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Specialty Coffee vs Kopi

If you've been to or live in Singapore, you've no doubt come across our famous local coffees, Kopi. From Kopi-O to Kopi Peng, that styrofoam cup is easily recognizable across the island. But how does it compare to specialty coffee?

What is Kopi?

Kopi is actually the same as Nanyang coffee, a longstanding tradition enjoyed by Hainanese immigrants during the early Straits settlements in Singapore. The coffee involves brewing using a sock filter as it is cheap and easily accessible.

Interestingly, Kopi is actually a Malay word. Although Nanyang coffee was a Hainanese tradition, Singapore was under the Malaysian regime during the early 1900s. During that time, this tradition was then integrated into the local culture and referred to as Kopi.

As Kopi was meant to be a commodity that everybody can enjoy, the beans tend to be of a lower grade which meant higher bitterness. To counteract this, the locals roasted the coffee beans with a layer of caramelised sugar coating on the beans to increase the sweetness of the coffee. Some even roasted it together with margarine to enhance the coffee’s body.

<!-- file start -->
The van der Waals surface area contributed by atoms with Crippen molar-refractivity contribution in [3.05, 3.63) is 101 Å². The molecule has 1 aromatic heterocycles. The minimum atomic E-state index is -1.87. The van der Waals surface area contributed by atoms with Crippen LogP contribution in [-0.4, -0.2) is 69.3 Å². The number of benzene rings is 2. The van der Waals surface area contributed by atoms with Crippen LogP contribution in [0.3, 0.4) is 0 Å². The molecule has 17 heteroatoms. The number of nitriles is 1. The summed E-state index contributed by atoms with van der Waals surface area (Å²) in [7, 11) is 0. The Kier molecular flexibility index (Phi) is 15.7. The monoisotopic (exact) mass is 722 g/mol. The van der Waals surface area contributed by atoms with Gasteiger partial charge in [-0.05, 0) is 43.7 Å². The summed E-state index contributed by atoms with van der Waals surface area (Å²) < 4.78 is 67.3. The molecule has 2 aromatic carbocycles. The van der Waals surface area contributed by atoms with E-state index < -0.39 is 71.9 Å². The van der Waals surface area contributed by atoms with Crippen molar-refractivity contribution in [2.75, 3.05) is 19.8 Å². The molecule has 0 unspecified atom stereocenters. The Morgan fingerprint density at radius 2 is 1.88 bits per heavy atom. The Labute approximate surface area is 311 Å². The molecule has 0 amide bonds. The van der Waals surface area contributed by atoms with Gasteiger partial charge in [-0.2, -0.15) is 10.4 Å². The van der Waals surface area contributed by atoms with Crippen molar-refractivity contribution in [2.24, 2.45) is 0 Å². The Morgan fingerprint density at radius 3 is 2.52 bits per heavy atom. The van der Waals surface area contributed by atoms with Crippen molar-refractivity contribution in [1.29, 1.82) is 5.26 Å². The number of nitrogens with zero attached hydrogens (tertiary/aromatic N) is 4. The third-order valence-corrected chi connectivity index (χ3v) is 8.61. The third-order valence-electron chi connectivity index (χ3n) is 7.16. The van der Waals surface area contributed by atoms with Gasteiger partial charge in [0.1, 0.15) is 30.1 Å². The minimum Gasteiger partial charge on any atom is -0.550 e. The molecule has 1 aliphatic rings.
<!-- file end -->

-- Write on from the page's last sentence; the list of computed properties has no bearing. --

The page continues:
How does specialty coffee compare?

Fast forward a couple decades to the rise of specialty coffee - Thanks to Starbucks pioneering the second wave as well as independent artisans pushing the third wave movement in the 21st century.

Specialty coffee has a narrow technical definition that refers to Arabica coffee with a cup score of 80 points and above. It is different from commercial or commodity that is graded between 60 to 80 points.

It came about from a generation of quality-conscious consumers due to their higher affluence. This enabled the proliferation of higher quality coffee that tastes distinctly different from generic coffees previously sold in supermarket chains. It gave birth to the craft of baristas, roasters and farmers alike, prompting coffee to be viewed more as a luxury item like wine rather than a commodity.

More importantly, specialty coffee fetches a significantly higher price than commodity or commercial coffees. This empowers farmers to lead higher quality of lives thanks to their higher remuneration. It also enables a sustainable ecosystem for the production of coffee which was on the brink of collapse during the 1980s.

The purpose of Compound Coffee Co. is to empower the lives of others through coffee. We research and identify the best practices in coffee throughout the entire supply chain. The knowledge and data from our research enable us to take our expertise to work with professionals throughout the supply chain to produce extraordinary coffee. This in turn helps them to command significantly higher prices and empowers the industry to take their craft and standards of living to the next level.

 Find out more about the professionals we work with here or check out their amazing coffees available for sale here.


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